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Thursday, 5 April 2012

F is for Feisty Females, the Fylde, Funerals & False Trails - A to Z Genealogical Challenge

Great aunt Jennie
Ros at http://genwestuk.blogspot.com/ has come  up with the idea of an A to Z genealogical challenge for the month of April.  It soon got me thinking, so here are my contributions.

F is for:

Fesity Females seem to abound in my Danson family with my great grandmother Maria, great aunt Jenny and my aunt Edith fitting this description to a T and providing many a blogging tale.

Poulton-le-Fylde Market Square
The Danson family were firmly based in the Fylde - meaning level green place - broadly the area in north west England  between the River Ribble to the south at Preston and the River Wyre to the north at Fleetwood.    Historically  a remote and poorly populated land of small villages and hamlets, it took the agricultural improvements of the 18th century,  and a century later the railways to bring the Fylde into the mainspring of national life.

Funerals  -  It is always worth contacting local libraries/archive centres to trace newspaper reports of events.  An account  of my great grandfather's funeral appeared in “The Fleetwood Chronicle and Fylde Advertiser” of 28th September 1906 and noted of  James Danson 

“His father was the toll collector at Shard Bridge for 14 years.  Mr Danson had been ill for some time, but had only recently taken to his bed.  The chief mourners were Mrs Danson (wife), Messrs Robert, John, Thomas and Willie Danson (sons) Mr John Danson (brother from Clitheroe), Miss Cookson (niece), Mrs Miles, Mrs Roskell, Mrs Geo Riley, Threlfall.  There were a number of beautiful wreaths.”

False Trails can abound in family history and for many years  when researching my husband's Donaldson family, I made serious wrong assumptions.

I traced the family easily through census returns and old parish records to the marriage of Samuel Donaldson,  and Ann Howieson in South  Leith, Midlothian in 1759.  Then I reached the proverbial brick wall in trying to prove Samuel's parentage. 

In the Old Parish Records, there was a  Samuel Donaldson born in 1729 in Kirkbean, Kirkcudbrightshire on the south west coast of Scotland.   This very much appealed to me - the date was about right, the coastal location on the banks of the Solway Firth fitted with Samuel's later life as a merchant in a seaport and Kirkbean had an interesting history as the birthplace of John Paul Jones, found of the American navy.  On the basis of following ancestral roots, we even had a short break exploring the area.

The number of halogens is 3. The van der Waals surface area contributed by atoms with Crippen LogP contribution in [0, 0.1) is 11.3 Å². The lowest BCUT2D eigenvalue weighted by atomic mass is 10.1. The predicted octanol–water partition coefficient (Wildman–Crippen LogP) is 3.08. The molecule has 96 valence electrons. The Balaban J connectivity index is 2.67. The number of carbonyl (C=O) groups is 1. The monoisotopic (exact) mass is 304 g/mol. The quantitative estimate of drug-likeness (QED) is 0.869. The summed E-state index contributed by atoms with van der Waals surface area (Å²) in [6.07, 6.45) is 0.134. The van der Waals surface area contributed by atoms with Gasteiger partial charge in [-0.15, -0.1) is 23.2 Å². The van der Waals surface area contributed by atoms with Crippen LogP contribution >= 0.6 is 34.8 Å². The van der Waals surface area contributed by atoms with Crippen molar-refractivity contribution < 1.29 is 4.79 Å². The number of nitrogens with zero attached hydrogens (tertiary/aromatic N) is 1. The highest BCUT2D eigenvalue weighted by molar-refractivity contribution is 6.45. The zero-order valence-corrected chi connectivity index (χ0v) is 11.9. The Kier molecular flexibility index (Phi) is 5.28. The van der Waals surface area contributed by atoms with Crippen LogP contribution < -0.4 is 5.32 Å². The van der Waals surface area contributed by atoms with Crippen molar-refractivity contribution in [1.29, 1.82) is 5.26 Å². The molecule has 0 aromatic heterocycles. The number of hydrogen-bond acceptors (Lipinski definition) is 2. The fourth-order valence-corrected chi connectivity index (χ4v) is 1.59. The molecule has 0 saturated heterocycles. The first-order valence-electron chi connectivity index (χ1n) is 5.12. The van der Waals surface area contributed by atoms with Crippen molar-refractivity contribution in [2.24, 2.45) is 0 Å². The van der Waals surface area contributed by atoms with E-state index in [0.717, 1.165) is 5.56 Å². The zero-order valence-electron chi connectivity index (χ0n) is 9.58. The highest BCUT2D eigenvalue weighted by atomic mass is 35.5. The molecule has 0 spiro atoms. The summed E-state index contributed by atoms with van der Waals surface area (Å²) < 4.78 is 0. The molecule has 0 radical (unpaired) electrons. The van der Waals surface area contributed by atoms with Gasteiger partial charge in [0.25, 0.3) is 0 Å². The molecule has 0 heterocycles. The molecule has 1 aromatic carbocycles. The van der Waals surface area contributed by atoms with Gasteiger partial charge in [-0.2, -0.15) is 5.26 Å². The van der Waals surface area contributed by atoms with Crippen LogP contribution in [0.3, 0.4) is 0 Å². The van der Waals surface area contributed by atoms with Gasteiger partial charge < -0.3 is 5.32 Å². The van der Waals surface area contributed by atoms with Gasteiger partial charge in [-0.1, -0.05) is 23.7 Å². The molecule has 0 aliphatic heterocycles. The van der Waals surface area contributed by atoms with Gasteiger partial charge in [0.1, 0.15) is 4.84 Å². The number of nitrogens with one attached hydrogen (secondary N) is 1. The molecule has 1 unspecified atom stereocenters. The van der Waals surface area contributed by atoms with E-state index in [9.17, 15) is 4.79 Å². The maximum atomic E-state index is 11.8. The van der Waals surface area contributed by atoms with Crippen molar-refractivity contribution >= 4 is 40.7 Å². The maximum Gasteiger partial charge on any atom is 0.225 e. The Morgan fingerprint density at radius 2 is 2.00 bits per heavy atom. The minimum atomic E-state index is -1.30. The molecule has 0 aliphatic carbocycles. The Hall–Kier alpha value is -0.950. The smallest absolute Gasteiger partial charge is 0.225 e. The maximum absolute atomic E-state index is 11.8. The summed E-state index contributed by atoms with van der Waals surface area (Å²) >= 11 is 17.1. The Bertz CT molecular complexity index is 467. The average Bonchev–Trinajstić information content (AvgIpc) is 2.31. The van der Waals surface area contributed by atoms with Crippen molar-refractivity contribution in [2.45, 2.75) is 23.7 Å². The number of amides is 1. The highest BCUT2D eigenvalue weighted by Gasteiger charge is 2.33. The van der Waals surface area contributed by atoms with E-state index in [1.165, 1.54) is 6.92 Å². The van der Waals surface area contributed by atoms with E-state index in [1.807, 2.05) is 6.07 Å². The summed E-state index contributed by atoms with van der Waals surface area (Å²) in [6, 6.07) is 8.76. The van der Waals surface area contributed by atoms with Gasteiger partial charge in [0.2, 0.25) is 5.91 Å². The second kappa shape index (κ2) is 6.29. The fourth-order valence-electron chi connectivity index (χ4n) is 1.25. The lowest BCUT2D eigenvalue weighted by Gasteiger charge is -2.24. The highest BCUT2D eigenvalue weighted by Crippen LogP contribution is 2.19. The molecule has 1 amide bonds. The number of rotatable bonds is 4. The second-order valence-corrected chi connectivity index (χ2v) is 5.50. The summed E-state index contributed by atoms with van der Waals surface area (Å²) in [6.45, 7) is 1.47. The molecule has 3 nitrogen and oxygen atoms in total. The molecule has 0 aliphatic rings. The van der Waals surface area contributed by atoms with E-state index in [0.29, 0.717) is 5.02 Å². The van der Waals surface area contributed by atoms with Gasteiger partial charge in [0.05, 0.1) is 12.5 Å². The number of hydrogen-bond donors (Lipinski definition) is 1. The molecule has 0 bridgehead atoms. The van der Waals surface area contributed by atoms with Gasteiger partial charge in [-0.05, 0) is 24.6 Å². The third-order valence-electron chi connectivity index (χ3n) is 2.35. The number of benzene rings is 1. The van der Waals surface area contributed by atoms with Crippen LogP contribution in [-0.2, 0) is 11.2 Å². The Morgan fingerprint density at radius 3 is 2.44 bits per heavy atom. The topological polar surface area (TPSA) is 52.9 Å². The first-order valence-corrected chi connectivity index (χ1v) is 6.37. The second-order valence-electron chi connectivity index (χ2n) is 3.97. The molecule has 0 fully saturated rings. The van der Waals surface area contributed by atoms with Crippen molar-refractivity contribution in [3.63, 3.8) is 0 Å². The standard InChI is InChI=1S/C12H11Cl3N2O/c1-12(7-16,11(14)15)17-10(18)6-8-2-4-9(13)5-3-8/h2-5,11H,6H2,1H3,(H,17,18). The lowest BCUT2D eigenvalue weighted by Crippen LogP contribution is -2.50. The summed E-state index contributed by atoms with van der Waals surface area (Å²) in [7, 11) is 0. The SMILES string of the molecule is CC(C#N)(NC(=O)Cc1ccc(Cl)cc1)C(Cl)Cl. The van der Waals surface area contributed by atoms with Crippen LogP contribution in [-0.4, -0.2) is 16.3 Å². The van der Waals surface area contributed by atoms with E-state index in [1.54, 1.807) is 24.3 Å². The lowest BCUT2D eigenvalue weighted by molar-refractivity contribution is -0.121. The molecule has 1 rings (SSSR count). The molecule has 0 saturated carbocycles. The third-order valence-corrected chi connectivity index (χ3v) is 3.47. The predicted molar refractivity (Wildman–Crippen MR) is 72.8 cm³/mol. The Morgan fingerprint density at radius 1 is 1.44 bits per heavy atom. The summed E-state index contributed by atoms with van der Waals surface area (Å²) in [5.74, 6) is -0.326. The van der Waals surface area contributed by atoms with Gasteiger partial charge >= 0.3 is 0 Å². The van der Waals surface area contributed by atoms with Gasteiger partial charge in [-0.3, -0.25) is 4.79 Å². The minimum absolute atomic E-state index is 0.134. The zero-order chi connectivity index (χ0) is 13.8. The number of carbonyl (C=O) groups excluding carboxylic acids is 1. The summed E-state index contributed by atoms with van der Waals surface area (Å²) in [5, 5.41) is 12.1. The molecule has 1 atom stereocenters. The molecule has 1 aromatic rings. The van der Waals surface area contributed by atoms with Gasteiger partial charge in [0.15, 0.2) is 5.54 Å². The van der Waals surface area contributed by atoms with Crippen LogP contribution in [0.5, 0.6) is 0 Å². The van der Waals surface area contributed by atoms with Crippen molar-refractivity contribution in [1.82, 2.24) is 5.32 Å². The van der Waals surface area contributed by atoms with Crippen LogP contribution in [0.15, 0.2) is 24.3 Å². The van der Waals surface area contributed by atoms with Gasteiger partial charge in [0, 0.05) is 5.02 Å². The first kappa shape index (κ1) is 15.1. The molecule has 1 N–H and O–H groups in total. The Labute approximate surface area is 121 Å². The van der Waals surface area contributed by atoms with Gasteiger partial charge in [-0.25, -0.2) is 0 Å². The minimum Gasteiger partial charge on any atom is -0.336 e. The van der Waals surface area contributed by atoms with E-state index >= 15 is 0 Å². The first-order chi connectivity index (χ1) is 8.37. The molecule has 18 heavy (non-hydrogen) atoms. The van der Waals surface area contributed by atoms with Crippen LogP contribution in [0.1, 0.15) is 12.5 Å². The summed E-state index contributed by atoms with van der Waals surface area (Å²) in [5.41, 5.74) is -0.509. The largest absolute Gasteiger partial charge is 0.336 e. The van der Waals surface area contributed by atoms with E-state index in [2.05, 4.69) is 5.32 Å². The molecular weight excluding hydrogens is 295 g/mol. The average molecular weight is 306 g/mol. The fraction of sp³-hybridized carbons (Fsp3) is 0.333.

It was only many years later when I came to write up the Donaldson family history, that I stopped suddenly and thought - I have absolutely no proof that the Samuel Donaldson, born Kirkbean was the same person as the Samuel Donaldson who married 30 years later in Leith and was my husband's G.G.G.G.G. Grandfather.

I had another look at the ScotlandsPeople website (http://www.scotlandspeople.gov.uk/)  and there were only 3 entries for a Saamuel Donaldson born in Scotland in the relevant period:
1729 - Samuel son of John and Jean
1725 - Samuel, son of James and Jean
1752 - Samuel, son of John and Janet 

The traditional naming pattern can sometime be a clue to identifying the "right" person.  However Samuel's firstborn son was named David (probably after his maternal grandfather), though second son was John. None of his five sons was called James, and none of his three daughtters named Jean or Janet.

Given that it was not compulsory to register births, marraiges and deaths, perhaps there is simply no record of Samuel's birth and no evidence to confirm the names of his parents.

So years of assumption and work on the backgournd history of Kirkbean came to nothing, though we did enjoy our holday there.  And the lesson - don't jump to conclusions that can see you following a False Trail

 Marriage entry for Samuel Donaldson  in the Old Parish Records for South Leith , Midlothian, 1759 

1 comment:

  1. Susan I admire your courage is "dumping" the false trail...many people would have clung to it. We tend to think everything is documented but with a significant fee attached to church events, it was a deterrent for those without a lot of money.


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